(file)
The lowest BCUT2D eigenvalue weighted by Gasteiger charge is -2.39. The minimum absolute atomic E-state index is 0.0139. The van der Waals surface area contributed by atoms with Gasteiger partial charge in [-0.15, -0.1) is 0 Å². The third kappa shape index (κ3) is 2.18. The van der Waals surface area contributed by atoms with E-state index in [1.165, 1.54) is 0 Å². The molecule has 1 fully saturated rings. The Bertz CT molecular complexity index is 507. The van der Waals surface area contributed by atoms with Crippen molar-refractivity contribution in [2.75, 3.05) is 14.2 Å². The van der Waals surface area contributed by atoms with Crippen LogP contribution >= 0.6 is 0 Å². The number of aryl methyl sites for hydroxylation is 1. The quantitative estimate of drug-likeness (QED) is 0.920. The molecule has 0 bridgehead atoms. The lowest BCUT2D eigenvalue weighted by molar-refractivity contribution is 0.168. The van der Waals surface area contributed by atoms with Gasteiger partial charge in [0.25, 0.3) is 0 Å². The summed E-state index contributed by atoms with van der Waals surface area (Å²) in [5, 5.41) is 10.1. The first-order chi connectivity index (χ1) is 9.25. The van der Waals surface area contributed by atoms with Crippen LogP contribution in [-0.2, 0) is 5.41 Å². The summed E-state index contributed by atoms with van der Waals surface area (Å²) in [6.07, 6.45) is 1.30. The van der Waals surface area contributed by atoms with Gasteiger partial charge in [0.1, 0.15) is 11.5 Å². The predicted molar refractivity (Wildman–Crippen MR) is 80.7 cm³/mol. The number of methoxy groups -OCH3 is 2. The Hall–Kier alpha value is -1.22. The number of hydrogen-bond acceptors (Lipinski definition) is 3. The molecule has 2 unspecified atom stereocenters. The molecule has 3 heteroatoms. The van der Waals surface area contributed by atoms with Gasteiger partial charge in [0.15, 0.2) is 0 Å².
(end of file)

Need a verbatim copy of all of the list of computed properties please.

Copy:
The lowest BCUT2D eigenvalue weighted by Gasteiger charge is -2.39. The minimum absolute atomic E-state index is 0.0139. The van der Waals surface area contributed by atoms with Gasteiger partial charge in [-0.15, -0.1) is 0 Å². The third kappa shape index (κ3) is 2.18. The van der Waals surface area contributed by atoms with E-state index in [1.165, 1.54) is 0 Å². The molecule has 1 fully saturated rings. The Bertz CT molecular complexity index is 507. The van der Waals surface area contributed by atoms with Crippen molar-refractivity contribution in [2.75, 3.05) is 14.2 Å². The van der Waals surface area contributed by atoms with Crippen LogP contribution >= 0.6 is 0 Å². The number of aryl methyl sites for hydroxylation is 1. The quantitative estimate of drug-likeness (QED) is 0.920. The molecule has 0 bridgehead atoms. The lowest BCUT2D eigenvalue weighted by molar-refractivity contribution is 0.168. The van der Waals surface area contributed by atoms with Gasteiger partial charge in [0.25, 0.3) is 0 Å². The summed E-state index contributed by atoms with van der Waals surface area (Å²) in [5, 5.41) is 10.1. The first-order chi connectivity index (χ1) is 9.25. The van der Waals surface area contributed by atoms with Crippen LogP contribution in [-0.2, 0) is 5.41 Å². The summed E-state index contributed by atoms with van der Waals surface area (Å²) in [6.07, 6.45) is 1.30. The van der Waals surface area contributed by atoms with Gasteiger partial charge in [0.1, 0.15) is 11.5 Å². The predicted molar refractivity (Wildman–Crippen MR) is 80.7 cm³/mol. The number of methoxy groups -OCH3 is 2. The Hall–Kier alpha value is -1.22. The number of hydrogen-bond acceptors (Lipinski definition) is 3. The molecule has 2 unspecified atom stereocenters. The molecule has 3 heteroatoms. The van der Waals surface area contributed by atoms with Gasteiger partial charge in [0.15, 0.2) is 0 Å².